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Yes - Keystudio CD (album) cover




Symphonic Prog

3.55 | 466 ratings

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Prog Reviewer
4 stars Lovers of the 'classic prog' era of the 70s, when YES ruled the world for a short while, ought to get this album. For you, the essential YES purchases are 'The Yes Album', 'Fragile', 'Close to the Edge', 'Tales from Topographic Oceans', 'Relayer', 'Drama' - and this.

The reason this album evokes that classic period are three-fold: first, the songs are compositionally unrestricted. There's no attempt to fit the increasingly narrow radio-rock formula that YES pursued mindlessly - with few exceptions - after 1987. And second, and even more importantly, the mix separates out the musicians rather than fusing them into an overproduced whole: for the first time SQUIRE gets room to breathe, and he can play that bass like a a lead instrument. HOWE gets to use his guitar to colour the song rather than as a traditional rock axeman. WAKEMAN is a little lower in the mix than one would expect, but he's definitely audible. WHITE's drumming is actually far more assured than his muted efforts in 1974-5, and ANDERSON shuts up long enough to let us hear the band. And third, look at the lineup I just listed.

That said, this album teeters on the edge of mediocrity in places. And even the best of the music here is not on a par with their vintage years. Poor YES, forever cursed with comparisons to that era: of course, with this album, they invite such comparisons. This is a solid four-star album, no more. 'Foot Prints' is a competent opener, but there's much less here in nine minutes than anthems such as 'Yours is no Disgrace' or 'Roundabout' offered. We get even less in 'Be The One'. 'Mind Drive' is the album's standout track, full of drama, beauty and proggy as a very proggy thing. A delightful tune, serious instrumental workouts, a slow build and a satisfying conclusion. It ought to be on any YES fan's playlist, but at eighteen minutes, guess what it gets compared to, and guess how it fares. 'Bring Me To The Power' rocks out in a way YES has seldom equalled since 'Siberian Khatru'. Welcome back, jazz-funk YES, I've missed you. It's great to see the band all making a contribution (though WAKEMAN's is belated and less significant than I'd like, but still fantastic). 'That, That Is' is an odd beast, hastily-assembled amalgam of a dozen ideas that wouldn't have made an album in their glory years (except 'Tales', maybe, where it would give 'The Remembering' and 'The Ancient' a run for their money). The last track is a naive rant set to a musical backing and is rather an unfortunate way to end the album. I wholeheartedly endorse the sentiments expressed here, but I'd rather have them presented to me than force-fed them.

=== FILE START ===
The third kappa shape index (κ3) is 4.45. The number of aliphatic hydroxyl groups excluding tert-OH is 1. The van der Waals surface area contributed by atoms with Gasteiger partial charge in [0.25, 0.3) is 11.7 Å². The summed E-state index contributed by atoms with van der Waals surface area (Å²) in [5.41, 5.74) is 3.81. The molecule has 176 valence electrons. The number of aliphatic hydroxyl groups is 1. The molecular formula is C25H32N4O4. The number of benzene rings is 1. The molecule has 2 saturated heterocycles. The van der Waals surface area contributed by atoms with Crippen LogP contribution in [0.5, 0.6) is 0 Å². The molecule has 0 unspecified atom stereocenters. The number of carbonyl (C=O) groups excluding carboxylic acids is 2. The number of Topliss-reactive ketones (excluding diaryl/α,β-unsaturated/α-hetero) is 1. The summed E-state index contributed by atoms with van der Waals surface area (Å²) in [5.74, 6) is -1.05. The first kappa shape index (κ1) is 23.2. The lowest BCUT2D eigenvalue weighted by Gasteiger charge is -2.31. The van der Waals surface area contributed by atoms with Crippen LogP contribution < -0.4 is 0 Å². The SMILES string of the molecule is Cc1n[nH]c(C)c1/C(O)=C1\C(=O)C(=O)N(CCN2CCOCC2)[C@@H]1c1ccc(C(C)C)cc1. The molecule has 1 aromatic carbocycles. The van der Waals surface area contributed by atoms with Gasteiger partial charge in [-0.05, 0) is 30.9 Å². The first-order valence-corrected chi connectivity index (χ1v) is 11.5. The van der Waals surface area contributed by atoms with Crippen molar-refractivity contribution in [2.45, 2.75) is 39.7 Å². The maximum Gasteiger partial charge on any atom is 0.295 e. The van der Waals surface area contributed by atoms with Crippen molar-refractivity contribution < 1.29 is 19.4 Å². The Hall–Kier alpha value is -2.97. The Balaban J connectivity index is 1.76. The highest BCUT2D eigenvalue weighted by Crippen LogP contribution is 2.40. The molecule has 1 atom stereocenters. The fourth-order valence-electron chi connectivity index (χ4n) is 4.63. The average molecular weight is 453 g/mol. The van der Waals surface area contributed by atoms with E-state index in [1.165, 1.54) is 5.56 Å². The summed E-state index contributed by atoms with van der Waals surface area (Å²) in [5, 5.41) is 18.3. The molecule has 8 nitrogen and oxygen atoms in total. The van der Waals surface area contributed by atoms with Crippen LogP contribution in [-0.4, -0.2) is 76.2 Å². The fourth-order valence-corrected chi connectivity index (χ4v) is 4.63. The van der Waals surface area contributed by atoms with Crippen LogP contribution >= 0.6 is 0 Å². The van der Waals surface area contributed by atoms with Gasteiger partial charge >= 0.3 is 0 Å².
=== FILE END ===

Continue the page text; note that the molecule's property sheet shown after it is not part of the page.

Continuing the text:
The weird thing is, this isn't really an album at all. It's a compilation. YES took the ludicrous decision to release two live/studio composite albums, and some years later produced this compilation of the studio tracks from those mixed efforts. The release date is 2001, but this is music from 1996-97, and came out after the dreadful 'Open Your Eyes'. Such a shame. After their unexpected 1983 success, YES really didn't get much right. Despite that, this is a surprisingly good listen.

The aliens from planet Proggadocia visit us again, briefly, and we are blessed. Make the most of it, fellow worshippers.

russellk | 4/5 |


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